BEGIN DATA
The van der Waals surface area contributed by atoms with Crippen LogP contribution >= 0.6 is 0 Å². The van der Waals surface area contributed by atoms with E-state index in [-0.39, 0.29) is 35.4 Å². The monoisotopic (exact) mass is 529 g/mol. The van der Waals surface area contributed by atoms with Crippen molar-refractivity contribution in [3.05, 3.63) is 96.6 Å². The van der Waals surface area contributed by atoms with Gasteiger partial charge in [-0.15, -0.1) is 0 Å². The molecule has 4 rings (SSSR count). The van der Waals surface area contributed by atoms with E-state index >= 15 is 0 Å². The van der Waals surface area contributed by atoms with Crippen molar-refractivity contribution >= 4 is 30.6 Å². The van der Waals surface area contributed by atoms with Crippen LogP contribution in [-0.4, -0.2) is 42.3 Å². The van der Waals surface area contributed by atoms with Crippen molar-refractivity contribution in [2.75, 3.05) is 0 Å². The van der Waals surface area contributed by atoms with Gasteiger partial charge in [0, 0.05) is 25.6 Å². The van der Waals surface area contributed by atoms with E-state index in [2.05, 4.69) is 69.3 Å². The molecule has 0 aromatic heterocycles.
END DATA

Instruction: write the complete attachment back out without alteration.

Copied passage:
The van der Waals surface area contributed by atoms with Crippen LogP contribution >= 0.6 is 0 Å². The van der Waals surface area contributed by atoms with E-state index in [-0.39, 0.29) is 35.4 Å². The monoisotopic (exact) mass is 529 g/mol. The van der Waals surface area contributed by atoms with Crippen molar-refractivity contribution in [3.05, 3.63) is 96.6 Å². The van der Waals surface area contributed by atoms with Gasteiger partial charge in [-0.15, -0.1) is 0 Å². The molecule has 4 rings (SSSR count). The van der Waals surface area contributed by atoms with E-state index >= 15 is 0 Å². The van der Waals surface area contributed by atoms with Crippen molar-refractivity contribution >= 4 is 30.6 Å². The van der Waals surface area contributed by atoms with Crippen LogP contribution in [-0.4, -0.2) is 42.3 Å². The van der Waals surface area contributed by atoms with Crippen molar-refractivity contribution in [2.75, 3.05) is 0 Å². The van der Waals surface area contributed by atoms with Gasteiger partial charge in [0, 0.05) is 25.6 Å². The van der Waals surface area contributed by atoms with E-state index in [2.05, 4.69) is 69.3 Å². The molecule has 0 aromatic heterocycles.